• vivranno

Vivrò comunque una serata speciale. – However, I’ll experience a special night. [source]

Volere (to want)

  • vorrò
  • vorrai
  • vorrà
  • vorremo
  • vorrete
  • vorranno

Sicuramente, vorranno diventare genitori al più presto. – Obviously, they’ll want to be parents as soon as possible.

Venire (to come)

  • verrò
  • verrai
  • verrà
  • verremo
  • verrete
  • verranno

Verranno alla mostra perché amano l’arte. – They will come to the show because they like art.

Bere (to drink)

  • berrò
  • berrai
  • berrà
  • berremo
  • berrete
  • berranno

Berrò vino rosso quando avrò sedici anni. – I will drink red wine when I am 16 years old.

What you need to pay attention to in the pronunciation

There are four areas that could change meaning for you that you must remember.

Let’s take the verb essere.

Essere (to be)

  • sarò –> Always place the stress on this final o. Make it obvious.
  • sarai
  • sarà –> –> Always place the stress on this final a. Make it obvious.
  • saremo –> Notice how there is ONE ‘m’ here. In the conditional tense, there are TWO.Make sure to place extra emphasis on the TWO ‘m’s’ in the conditional tense so you don’t get them confused. [stress on the "e"]
  • sarete - stress is on the “e”
  • saranno –> Make sure you pronounce those lovely double n’s. ALWAYS. The stress is on the SECOND “a.”

Your task

Practice these verbs out loud by having a mini-conversation with yourself. Take three minutes and talk to yourself about what three things you’re planning on doing next month.

Any questions/comments? Drop ‘em in the comments below.

Direct download: ICE_EP_72.mp3
Category:Italian -- posted at: 11:31am PDT

Click play on the player at the bottom to listen to this podcast or listen to it on Stitcher or iTunes.

Similar to our episode on Natale in December, we decided to do another themed podcast episode on doing Valentine's Day Italian style.

[070] 32 Italian Valentine's Vocabulary and Pick-Up Phrases [Due Ragazze Pazze]You can visit Melissa's post, which includes both transcripts from our Italian guests in Italian and English, at her site here.

  • Fidanzato - boyfriend
  • Fidanzata - girlfriend
  • Fidanzarsi - to get engaged
  • La coppia - the couple
  • Un appuntamento - a date (or you could say un appuntamento romantico)

If someone stands you up for your appuntamento, they call it dare buca.

  • Amore - love
  • amante – lovers

You can also be an amante of something – like musica or cani – music or dogs.

  • Ti va di uscire qualche volta - Do you want to go out sometime?
  • Ho una cotta per te. - I have a crush on you.
  • Inammorarsi - to fall in love (mi sono innomorata di te)
  • Sono innamorata di te. - I am in love with you.
  • Sei l’uomo più bello che abbia mai visto./Sei la donna più bella che abbia mai vista. –You are the most handsome guy/beautiful woman that I have ever seen.
  • Sei la mia anima gemella. – You are my soulmate.
  • Colpo di fulmine – love at first sight
  • il romanticismo - romantic
  • Una a lume di candela - a candle light dinner
  • il cuore - the heart
  • il mio cuore batte più velocemente. - my heart beats faster
  • Non posso vivere senza di te! - I can’t live without you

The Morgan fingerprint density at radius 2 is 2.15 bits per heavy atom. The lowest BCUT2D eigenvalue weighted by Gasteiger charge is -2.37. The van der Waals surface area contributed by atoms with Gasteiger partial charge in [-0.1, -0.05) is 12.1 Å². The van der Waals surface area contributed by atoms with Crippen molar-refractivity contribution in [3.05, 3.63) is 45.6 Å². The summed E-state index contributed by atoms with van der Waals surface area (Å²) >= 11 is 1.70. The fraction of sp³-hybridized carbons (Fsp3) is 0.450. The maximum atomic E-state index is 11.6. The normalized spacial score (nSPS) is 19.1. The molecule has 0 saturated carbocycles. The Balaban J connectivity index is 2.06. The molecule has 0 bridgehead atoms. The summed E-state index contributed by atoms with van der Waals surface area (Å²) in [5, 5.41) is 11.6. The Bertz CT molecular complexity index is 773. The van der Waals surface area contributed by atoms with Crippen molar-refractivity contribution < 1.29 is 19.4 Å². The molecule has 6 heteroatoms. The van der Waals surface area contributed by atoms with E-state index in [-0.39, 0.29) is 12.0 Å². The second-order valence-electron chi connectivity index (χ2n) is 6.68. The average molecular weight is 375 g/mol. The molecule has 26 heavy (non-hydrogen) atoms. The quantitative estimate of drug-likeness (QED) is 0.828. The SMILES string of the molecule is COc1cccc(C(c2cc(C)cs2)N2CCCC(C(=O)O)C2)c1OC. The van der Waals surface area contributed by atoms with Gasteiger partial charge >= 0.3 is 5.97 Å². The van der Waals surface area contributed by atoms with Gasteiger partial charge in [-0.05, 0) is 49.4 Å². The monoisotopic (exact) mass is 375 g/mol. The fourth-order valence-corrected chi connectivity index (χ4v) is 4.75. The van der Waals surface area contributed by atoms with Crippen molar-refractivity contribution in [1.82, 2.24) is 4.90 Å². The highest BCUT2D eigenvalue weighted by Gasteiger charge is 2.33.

• Un mazzo di rose - a bouquet of roses (a little memory trick to remember “mazzo” bouquet from “mazza” baseball bat : I think of the final “o” in “mazzo” as the open vase to put the flowers)
  • Sei stato/a un bellissimo spreco di tempo. – You were a beautiful waste of time.

Lui - "Ma tu assomigli moltissimo alla mia quarta ragazza."

Lei - "Oh, ma quante ne hai avute?"

Lui - "Tre!"

Lui - “Mi indicherest la direzione?

Lei - “Quale direzione?

Lui - “Quella per il tuo cuore”

  • Lui - “Complimenti alla tua mamma” - Compliments to your mother.
  • Lui - “Ho perso il mio numero di telefono, potrebbe prestarmi il suo? - I lost my telephone number, could I borrow yours?
  • Lui - “Ci vieni spesso qui?” - Do you come here often?
  • Lui - “Nel cielo manca un angelo?" - Is heaven missing an angel?
  • Lui - (con le mani sulle scapole di una ragazza) “Oh, ma queste sono scapole, pensavo che fossero delle ali!” - Oh, but these are shoulders. I thought they were wings!
  • Lui - “Aspetti qualcuno?” - Are you expecting someone?
  • Lui -“Andiamo da te o da me?" - Your place or mine?
  • Lui -“Scusami, mi ero perso nei tuoi occhi.” - Pardon me, I was lost in your eyes.

Direct download: ICE_EP_70.mp3
Category:Italian -- posted at: 3:37pm PDT

Click play on the player at the bottom to listen to this podcast or listen to it on Stitcher or iTunes.

How Krista Ricchi Navigated Becoming an Expat in Italy & Mastered the Italian Language
Photo credit: Leela Cyd

After Krista studied abroad, she had the pleasure of doing what so many American girls visiting Italy fantasize about. She fell in love, fiddled with a long-distance relationship while she finished university and then moved right back to Florence where she fell in love and got married.

But I'm giving away her story.

Krista Ricchi is the creator of the site Alla Fiorentina, where she blogs about food, fashion and culture in gorgeous Firenze.

Listen in to hear about her story + her experience learning (& mastering) Italian over the past five years.

You’ll learn:

  • How Krista managed her Italian when she was forced to speak all Italian at her first office job in Italy

  • Her top three methods for acquiring Italian (& I promise you'll love the one about CSI)

  • Three of her favorite things to do in Florence throughout the year
  • Two funny phrases Italians use for people who are crazy
  • The biggest struggle she faced when learning Italian that she continues to overcome

My favorite articles from Alla Fiorentina

Connect with me and Krista

Site: http://allafiorentina.com

Twitter: @allafiorentina

Facebook: https://www.facebook.com/allafiorentina